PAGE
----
Identification And Characterization Of A Virus Inducible Non Coding RNA (VINC)
Sreenivasa Murthy, U M
MetadataShow full item record
Non-protein coding eukaryotic genome sequences often referred to as junk DNA are estimated to encode several non-coding RNAs (ncRNAs) which may account for nearly 98% of all genomic output in humans. The output of such a wide spread transcription in eukaryotes consists of intronic, antisense and small RNAs. In addition to the classical ncRNAs such as rRNA, tRNA and small nucleolar RNAs, the eukaryotic genome encodes two distinct categories of ncRNAs, referred to as small ncRNAs and long mRNA–like ncRNAs (mlncRNAs). The long ncRNAs, which are transcribed by RNA Polymerase II, spliced and polyadenylated, are implicated in a number of regulatory processes such as imprinting, X-chromosome inactivation, DNA demethylation, transcription, RNA interference, chromatin structure dynamics and antisense mediated regulation. Expression of noncoding RNAs is altered during stress conditions and a large number of such transcripts have been identified of late. This study has identified a novel ncRNA whose expression is upregulated during viral infection of mouse brain. While we have named this RNA as VINC or virus inducible ncRNA, others have named it as NEAT1 (Hutchinson et al., 2007) and Men (Sunwoo et al., 2008). VINC/NEAT1/Men is associated with a distinct nuclear domain called paraspeckles Using a cell line as well as an animal model system we have investigated VINC in great detail and based on these studies we report that VINC is a nuclear ncRNA that localizes to paraspeckles and it interacts with the paraspeckle protein, P54nrb in both cell line model system as well as in animal tissues by a combination of in vitro and in vivo methods. We have also mapped the domains within VINC that are involved in P54nrb interactions. Till date, the only other RNA known to localise to paraspeckles is CTN-RNA. While CTN-RNA is a protein coding RNA, VINC does not code for a protein and thus VINC is the first ncRNA to be localized to paraspeckles. Further, the mechanism of nuclear retention of these two paraspeckle RNAs appears to be distinct. In case of CTN-RNA, it has been clearly shown that it is A-I edited and such hyperedited RNAs are retained by the p54/nrb mediated complex in nucleus (Zhang and Carmichael, 2001). However the mechanism by which VINC is retained in nucleus is not clear. There is apparently no A-I editing in VINC and hence VINC retention in the nucleus by binding to nuclear proteins such as p54/nrb might involve a different mechanism. It is well established of late that nuclear matrix retains RNAs and that there is a population of poly (A) RNA that is retained in nucleus (Huang et al.,1994 ; Carter et al.,1991). However the significance of such retention is not clear but it is believed that it might be important for some constitutive functions in nucleus (Nickerson et al., 1989). More investigations are needed to understand the exact functions of nuclear RNAs such as VINC in supporting the nuclear architecture. P54nrb is a multi functional nuclear protein that mediates most of its functions in association with PSF (Shav-Tal and Zipori, 2002). Phosphorylation status of P54nrb is a key determinant for its localisation to various nuclear regions. P54nrb is a multiphosphorylated protein during mitosis and its phosphorylation is mediated by PIN-1 at its C-terminus (Proteau et al., 2005). Tyrosine phosphorylation of P54nrb is essential for it to be retained in nuclear matrix (Otto et al., 2001). The N-terminal phosphorylation is speculated but not much has been investigated. The protein has two distinct RNA recognition motifs (RRMs) in its N-terminus that are responsible for its RNA binding activity. The significance of the p54/nrb-PSF heterodimer cannot be undermined as they have been shown to be important during HIV replication. The dimer is recruited by viral machinery and P54nrb has been shown to be exported to cytosol for binding to replicative complexes (Zolotukhin et al., 2003). During adenoviral replication in nucleus many SR proteins are recruited to viral replication foci and rearrangement of speckle components happen. It has been shown with respect to speckles that nuclear domains are highly dynamic and exchange of proteins depends upon the transcriptional status of cell (Lamond and Spector, 2003). Flaviviral replication complexes are hosted in nucleus and ~20% of this complex docks in nucleus and serves as an alternate site for viral replication. The presence of viral replicative complexes alters the nuclear organisation and hence modulation of gene expression is expected (Uchil et al., 2006). The up regulation of nuclear ncRNA such as VINC is definitively one of those events associated with viral replication and definitively one needs to study the various changes carefully to understand the role of VINC in virus life cycle and/or viral pathogenesis. VINC interaction with the multi-functional nuclear protein P54nrb raises interesting aspects related to function of P54nrb in JEV infection. Knockdown of P54nrb in human myeloid cell line results in abnormal size of paraspeckles and impairs chondrogenesis (Hata et al., 2008). PSF-P54nrb complex can divert many of HIV gag RNA complexes to paraspeckles thus trying to restrict viral replication. However the exact relationship between paraspeckles and its constituent proteins is not clear. The presence of ncRNA adds another new dimension to paraspeckles. It is unclear whether the ncRNA VINC is essential for paraspeckle structure but a recent study indicates that Men (VINC/NEATI) RNA may be essential for paraspeckle formation (Sunwoo et al., 2008). The exact function VINC in neuronal as well as non-neuronal cell nuclei remains elusive and more investigations are need to understand these aspects.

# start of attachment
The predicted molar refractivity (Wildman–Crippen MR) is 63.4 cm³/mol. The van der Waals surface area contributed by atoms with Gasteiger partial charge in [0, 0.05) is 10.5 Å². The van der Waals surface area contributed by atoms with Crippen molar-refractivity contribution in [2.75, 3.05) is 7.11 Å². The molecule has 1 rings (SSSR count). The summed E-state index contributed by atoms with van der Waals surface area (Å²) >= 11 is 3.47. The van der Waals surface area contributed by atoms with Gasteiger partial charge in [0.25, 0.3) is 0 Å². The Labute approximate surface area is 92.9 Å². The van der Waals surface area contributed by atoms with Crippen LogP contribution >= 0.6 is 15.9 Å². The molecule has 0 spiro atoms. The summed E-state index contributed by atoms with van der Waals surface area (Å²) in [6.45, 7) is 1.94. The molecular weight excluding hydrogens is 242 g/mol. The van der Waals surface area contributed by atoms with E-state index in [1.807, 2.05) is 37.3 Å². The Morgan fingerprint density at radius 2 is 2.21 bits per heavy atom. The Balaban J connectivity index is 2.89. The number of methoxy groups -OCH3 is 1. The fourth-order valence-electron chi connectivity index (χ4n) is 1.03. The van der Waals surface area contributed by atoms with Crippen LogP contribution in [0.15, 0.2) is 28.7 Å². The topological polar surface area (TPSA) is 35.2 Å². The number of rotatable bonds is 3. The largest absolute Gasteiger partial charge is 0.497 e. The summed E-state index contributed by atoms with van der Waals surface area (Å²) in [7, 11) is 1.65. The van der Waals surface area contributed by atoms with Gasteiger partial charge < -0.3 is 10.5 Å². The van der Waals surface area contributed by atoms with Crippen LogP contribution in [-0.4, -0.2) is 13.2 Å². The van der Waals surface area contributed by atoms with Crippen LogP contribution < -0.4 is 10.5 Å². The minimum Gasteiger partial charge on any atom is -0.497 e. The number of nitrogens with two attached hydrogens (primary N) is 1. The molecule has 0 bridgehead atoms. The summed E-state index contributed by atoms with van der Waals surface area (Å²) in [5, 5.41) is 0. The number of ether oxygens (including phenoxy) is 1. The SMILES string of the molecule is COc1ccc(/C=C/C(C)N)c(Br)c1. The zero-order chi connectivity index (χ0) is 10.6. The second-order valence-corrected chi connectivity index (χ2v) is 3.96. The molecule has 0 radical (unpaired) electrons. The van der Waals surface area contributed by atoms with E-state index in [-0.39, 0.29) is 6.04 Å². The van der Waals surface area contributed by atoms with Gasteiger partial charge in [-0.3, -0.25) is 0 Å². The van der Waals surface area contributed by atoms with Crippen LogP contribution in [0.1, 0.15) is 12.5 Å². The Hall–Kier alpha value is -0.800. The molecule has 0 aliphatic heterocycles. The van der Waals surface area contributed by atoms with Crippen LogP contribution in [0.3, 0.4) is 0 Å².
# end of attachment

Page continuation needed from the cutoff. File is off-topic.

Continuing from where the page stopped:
- Biochemistry (BC)